SAN FRANCISCO EXPRESS In the 1970s, San Francisco churned out quality music like nobody’s business. But many of those recordings despite their innovation or solidity never saw the light of the day. And so today preservationists abound, seeking to revive the lost treasures discarded in the wake of this music renaissance. Recently, the one and only effort of jazz-funk outfit San Francisco Express, Getting It Together (Reynolds/ Family Groove, 1979), hit the shelves for a new generation. The album embodies the lush cosmic spirit of free form jazz grounded seamlessly in deep pocket funk.
Little is known about Getting It Together. Daniel Borine, Family Groove label owner and source of the reissue, says that the set was recorded circa 1975 at Dr. Patrick Gleeson’s infamous Different Fur studios in SF’s Mission District. Gleeson, who played Moog synthesizer for the arrangement, doesn’t remember the album by name. But oddly enough, Getting It Together recalls Gleeson’s monumental direction for Herbie Hancock on the visionary, electrified jazz of Crossings (Warner, 1971) and Sextant (Sony, 1972) as well as Charles Earland’s epic odyssey, Leaving This Planet (Prestige, 1973). Even though Getting It Together was recorded just after these groundbreaking works, the small independent label Reynolds postponed its release until ’79, possibly due to in-house quarrels. The original pressing provided no substantive information on the recording. And, seemingly outdated amid the burgeoning new sounds of modern soul and disco, it quickly faded into dusty record bins across the country.
Despite Getting It Together‘s unfortunate reception, few jazz-funk records of the mid-1970s sound as cohesive. The sonic landscape shifts effortlessly between conventional melodies and spacey grooves without losing a consistent magnetism. Virtuoso trumpeter Woody Shaw carries the powerhouse horn section, bursting with psychedelic warmth over heavy hitting drum breaks courtesy of Afro-inspired drummer E.W. Wainwright. Gleeson’s keys evoke a sensual intelligence and informed taste for adventure. A remarkable synthesis of the lively experimental jazz era, Getting It Together still feels as inspired and fresh as ever. (Michael Krimper)
THE UNITS Fate and a bond with the musician Bill Nelson once led them to share three squares a day with Robert Plant, but the Units were a punk or post-punk band. And like any great punk or post-punk band, they lived for confrontation. They played in JC Penney storefront windows and even performed the national anthem at a boxing match.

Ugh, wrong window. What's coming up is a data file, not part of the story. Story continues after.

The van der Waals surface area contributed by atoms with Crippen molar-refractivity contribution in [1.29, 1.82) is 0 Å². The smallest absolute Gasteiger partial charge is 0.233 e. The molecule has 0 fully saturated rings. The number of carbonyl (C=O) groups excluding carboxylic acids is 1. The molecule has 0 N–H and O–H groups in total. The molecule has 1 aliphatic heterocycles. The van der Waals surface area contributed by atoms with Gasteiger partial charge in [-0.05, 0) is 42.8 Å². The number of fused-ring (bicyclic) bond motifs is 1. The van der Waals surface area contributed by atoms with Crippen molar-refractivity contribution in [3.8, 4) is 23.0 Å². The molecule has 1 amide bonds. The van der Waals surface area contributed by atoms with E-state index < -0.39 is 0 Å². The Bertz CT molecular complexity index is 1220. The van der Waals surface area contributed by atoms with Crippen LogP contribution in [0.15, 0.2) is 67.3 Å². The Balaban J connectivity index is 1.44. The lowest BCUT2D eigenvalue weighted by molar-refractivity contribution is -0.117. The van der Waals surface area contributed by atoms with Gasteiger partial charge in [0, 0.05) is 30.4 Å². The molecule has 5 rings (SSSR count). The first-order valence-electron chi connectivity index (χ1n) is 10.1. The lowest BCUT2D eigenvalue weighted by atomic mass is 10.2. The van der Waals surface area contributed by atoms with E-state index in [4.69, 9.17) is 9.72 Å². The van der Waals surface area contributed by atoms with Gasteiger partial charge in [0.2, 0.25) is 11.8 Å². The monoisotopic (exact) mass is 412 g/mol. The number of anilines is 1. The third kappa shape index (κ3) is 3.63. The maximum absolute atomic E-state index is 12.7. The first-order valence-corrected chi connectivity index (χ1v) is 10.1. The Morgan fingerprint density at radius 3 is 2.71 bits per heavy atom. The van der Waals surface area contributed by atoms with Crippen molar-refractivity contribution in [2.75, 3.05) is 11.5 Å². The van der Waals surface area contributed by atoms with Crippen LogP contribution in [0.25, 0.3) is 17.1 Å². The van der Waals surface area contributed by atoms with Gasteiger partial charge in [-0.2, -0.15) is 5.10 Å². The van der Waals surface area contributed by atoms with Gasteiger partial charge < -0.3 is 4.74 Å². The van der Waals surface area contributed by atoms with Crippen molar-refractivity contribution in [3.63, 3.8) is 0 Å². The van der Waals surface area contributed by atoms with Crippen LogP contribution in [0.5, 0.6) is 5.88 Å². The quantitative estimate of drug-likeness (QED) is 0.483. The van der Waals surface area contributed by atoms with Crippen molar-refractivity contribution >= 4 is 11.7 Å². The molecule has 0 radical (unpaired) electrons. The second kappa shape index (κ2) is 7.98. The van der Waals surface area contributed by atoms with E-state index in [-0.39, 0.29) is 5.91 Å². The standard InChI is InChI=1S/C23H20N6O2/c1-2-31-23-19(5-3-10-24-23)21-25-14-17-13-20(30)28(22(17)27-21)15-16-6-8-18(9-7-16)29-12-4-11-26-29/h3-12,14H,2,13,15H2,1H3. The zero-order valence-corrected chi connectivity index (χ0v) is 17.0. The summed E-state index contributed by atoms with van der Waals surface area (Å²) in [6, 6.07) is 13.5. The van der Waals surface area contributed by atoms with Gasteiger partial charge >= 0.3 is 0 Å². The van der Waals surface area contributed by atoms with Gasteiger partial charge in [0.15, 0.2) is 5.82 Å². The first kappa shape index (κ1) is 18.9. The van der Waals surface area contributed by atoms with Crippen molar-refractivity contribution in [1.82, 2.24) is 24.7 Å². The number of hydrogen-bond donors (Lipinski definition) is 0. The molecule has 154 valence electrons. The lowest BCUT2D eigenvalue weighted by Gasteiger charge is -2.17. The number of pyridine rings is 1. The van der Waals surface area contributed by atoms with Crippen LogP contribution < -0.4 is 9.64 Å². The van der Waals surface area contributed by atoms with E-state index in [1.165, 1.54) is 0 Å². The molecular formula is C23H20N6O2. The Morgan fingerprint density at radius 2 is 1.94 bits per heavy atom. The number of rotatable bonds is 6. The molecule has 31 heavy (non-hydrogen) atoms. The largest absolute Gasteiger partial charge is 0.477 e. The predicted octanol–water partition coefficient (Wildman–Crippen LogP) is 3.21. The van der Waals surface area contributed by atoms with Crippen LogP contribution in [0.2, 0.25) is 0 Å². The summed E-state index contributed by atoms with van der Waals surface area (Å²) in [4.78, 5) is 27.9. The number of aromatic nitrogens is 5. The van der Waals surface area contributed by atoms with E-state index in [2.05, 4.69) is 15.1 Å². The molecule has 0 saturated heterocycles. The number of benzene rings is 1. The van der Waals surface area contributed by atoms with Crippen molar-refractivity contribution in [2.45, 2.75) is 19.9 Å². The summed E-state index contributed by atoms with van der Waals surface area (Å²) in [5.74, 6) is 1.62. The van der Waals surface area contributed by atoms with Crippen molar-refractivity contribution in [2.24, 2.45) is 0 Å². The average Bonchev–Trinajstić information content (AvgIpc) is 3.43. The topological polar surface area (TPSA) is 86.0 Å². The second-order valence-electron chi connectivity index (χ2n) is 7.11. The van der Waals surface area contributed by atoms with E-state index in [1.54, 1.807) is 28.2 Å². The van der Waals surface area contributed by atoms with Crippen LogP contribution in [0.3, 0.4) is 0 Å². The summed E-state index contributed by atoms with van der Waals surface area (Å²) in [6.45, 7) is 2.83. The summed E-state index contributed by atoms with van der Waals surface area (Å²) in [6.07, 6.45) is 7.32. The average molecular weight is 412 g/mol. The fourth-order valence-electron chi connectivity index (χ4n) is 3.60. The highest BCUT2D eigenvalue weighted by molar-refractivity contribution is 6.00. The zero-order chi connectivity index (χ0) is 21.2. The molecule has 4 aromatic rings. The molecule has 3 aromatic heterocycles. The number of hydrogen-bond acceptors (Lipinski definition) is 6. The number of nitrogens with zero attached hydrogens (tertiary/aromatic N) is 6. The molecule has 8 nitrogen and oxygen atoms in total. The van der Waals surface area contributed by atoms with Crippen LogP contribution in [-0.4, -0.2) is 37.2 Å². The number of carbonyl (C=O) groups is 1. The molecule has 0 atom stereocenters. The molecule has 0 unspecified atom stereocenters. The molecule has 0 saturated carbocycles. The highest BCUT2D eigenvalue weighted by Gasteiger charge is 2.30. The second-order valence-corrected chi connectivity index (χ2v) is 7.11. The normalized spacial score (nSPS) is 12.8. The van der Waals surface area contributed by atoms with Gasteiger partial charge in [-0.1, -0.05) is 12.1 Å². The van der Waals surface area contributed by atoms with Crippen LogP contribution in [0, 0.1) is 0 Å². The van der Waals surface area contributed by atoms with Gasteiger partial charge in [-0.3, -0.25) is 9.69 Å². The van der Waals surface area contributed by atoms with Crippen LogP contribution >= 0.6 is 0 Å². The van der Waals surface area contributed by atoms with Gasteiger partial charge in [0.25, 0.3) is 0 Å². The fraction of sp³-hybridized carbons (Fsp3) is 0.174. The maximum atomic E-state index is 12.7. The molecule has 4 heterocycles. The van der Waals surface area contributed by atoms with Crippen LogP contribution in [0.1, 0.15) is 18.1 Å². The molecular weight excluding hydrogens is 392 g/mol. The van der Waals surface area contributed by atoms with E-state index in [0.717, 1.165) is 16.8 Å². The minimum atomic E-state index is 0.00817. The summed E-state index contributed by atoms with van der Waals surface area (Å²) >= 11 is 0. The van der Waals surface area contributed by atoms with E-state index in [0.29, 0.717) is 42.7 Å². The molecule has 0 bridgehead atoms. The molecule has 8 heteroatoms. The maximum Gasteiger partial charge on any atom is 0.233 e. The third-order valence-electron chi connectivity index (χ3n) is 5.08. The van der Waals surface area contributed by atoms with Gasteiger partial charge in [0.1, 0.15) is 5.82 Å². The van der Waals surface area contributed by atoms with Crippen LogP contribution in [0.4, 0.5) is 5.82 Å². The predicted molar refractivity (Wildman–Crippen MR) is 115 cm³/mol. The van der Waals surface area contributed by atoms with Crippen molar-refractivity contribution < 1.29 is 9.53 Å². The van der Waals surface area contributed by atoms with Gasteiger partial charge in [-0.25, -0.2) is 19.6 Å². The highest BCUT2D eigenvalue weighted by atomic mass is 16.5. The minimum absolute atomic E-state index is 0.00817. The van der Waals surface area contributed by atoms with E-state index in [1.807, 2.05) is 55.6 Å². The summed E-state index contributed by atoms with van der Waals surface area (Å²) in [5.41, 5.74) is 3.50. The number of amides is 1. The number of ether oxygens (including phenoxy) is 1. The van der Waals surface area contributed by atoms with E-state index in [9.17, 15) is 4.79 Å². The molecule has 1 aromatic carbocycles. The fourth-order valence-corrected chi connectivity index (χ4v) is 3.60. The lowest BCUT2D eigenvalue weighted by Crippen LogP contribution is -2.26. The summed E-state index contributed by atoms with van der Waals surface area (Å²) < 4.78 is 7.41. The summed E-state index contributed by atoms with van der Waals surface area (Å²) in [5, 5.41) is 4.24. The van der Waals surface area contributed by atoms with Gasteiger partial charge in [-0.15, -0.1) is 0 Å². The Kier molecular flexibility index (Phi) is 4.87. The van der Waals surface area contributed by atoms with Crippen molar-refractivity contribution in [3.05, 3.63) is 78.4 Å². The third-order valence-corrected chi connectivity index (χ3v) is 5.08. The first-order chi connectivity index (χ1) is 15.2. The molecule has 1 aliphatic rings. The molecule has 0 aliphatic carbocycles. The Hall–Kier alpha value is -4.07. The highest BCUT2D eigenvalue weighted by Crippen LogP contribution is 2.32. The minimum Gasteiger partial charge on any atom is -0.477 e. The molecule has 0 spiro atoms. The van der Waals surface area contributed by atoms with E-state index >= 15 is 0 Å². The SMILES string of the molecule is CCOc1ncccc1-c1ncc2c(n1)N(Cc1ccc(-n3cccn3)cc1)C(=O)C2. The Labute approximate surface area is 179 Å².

Still, when the Units invoked the smashing of guitars, they did so as a gesture of contempt towards that six-string signifier of readymade rebellion as much as a protest against traditional authority. Whether singing about burritos and how "the Mission is bitchin’" or adapting Gregory Corso’s poetry to song, the Units, you see, wielded keyboards as sonic weapons.
The group’s Scott Ryser has some primarily fond and often very specific memories of the keyboards in question. The Arps, the Octigans, the Roland Junos, and various Korgs and Casios. The Sequential Circuits 800 Sequencer, "without question the most promising and at the same time most belligerent" of the group’s many "unruly kids." And his "sweetheart," the Minimoog, an invention "better than the automobile and the electric dildo combined." For Ryser, "the Minimoog sounds like god and the devil singing in harmony."
God and the devil sing in harmony throughout History of the Units: The Early Years, 1977-1983 (Community Library) that is, when they aren’t breaking down gloriously. Or colliding against the live drumming that distinguishes the Units from just about any other synth group. ("I just don’t see how a synth band can kick ass without real drums," opines Ryser.) Nervy narratives like "Bugboy" and "High Pressure Days" reflect Ryser’s background writing stories and novels, while the sprawling, gorgeous instrumental "Zombo," inspired by Walter/Wendy Carlos, sounds contemporary today. Unlike many retrospective collections, History of the Units avoids nostalgia in fact, Ryser adds a blitz of contemporary images to the sleeve art. "To me, the best thing about our band was just the idea of it," he says. Maybe so, but the reality of the Units will trigger more fine ideas. (Huston)